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Class switching

Biology  Class  Classical genetics

class switching
in an antibody producing cell, a switch in the class of antibody being synthesized
Source: Jenkins, John B. 1990. Human Genetics, 2nd Edition. New York: Harper & Row ...


Class switching: The process by which a IgM or IgD producing B lymphocyte switches to produce one of the secondary immunoglobulins (IgG, IgA or IgE) with the same antigen binding specificity.

Class switching
Isotype or class switching is a biological process occurring after activation of the B cell, which allows the cell to produce different classes of antibody (IgA, IgE, or IgG).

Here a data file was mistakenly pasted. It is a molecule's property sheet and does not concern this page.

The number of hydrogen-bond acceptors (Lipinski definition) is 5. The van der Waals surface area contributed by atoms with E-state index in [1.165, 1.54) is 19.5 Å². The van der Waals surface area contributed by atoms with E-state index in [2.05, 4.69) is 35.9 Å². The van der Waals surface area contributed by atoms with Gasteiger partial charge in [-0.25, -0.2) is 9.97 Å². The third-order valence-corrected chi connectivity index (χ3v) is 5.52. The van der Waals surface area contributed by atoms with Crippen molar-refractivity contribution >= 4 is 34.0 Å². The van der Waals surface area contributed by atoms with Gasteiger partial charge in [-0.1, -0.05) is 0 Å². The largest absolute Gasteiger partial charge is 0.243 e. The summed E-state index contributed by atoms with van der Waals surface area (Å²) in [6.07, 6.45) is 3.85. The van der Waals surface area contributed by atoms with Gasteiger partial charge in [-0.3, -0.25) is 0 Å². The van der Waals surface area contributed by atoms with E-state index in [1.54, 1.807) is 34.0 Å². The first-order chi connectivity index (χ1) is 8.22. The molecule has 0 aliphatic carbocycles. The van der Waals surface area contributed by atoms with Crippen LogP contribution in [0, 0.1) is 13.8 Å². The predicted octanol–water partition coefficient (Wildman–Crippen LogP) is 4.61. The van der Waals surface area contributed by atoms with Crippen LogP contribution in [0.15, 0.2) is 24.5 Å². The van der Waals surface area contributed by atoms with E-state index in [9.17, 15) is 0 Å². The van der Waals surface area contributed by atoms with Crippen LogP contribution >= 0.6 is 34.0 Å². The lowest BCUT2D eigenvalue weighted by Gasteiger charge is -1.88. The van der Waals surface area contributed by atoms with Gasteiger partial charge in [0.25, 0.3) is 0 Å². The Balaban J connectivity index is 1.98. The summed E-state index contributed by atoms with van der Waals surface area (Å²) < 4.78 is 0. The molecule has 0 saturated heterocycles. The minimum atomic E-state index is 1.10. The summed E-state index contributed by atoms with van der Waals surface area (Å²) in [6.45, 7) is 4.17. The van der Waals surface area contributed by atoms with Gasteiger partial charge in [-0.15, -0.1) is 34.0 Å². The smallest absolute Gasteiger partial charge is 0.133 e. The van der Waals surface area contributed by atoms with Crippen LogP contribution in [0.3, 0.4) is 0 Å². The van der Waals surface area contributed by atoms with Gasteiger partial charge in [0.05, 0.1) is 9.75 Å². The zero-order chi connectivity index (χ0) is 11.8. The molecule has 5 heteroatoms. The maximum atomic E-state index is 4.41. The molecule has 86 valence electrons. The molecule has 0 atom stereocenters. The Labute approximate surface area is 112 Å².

antibody variable regions; that is, to accomplish V(D)J joining — (mice whose Ku80 genes have been knocked out cannot do this);
different antibody classes; that is, to accomplish class switching.

Antibody class switching declines significantly once helper T cell function fails. The immune system loses its ability to improve the affinity of their antibodies, and are unable to generate B cells that can produce antibody groups such as IgG and IgA.

Indeed null mutations that block class switching to IgA have significant effects on microbiota composition [48],[49].

See also: See also: Class, Human, Trans, Antibody, Protein

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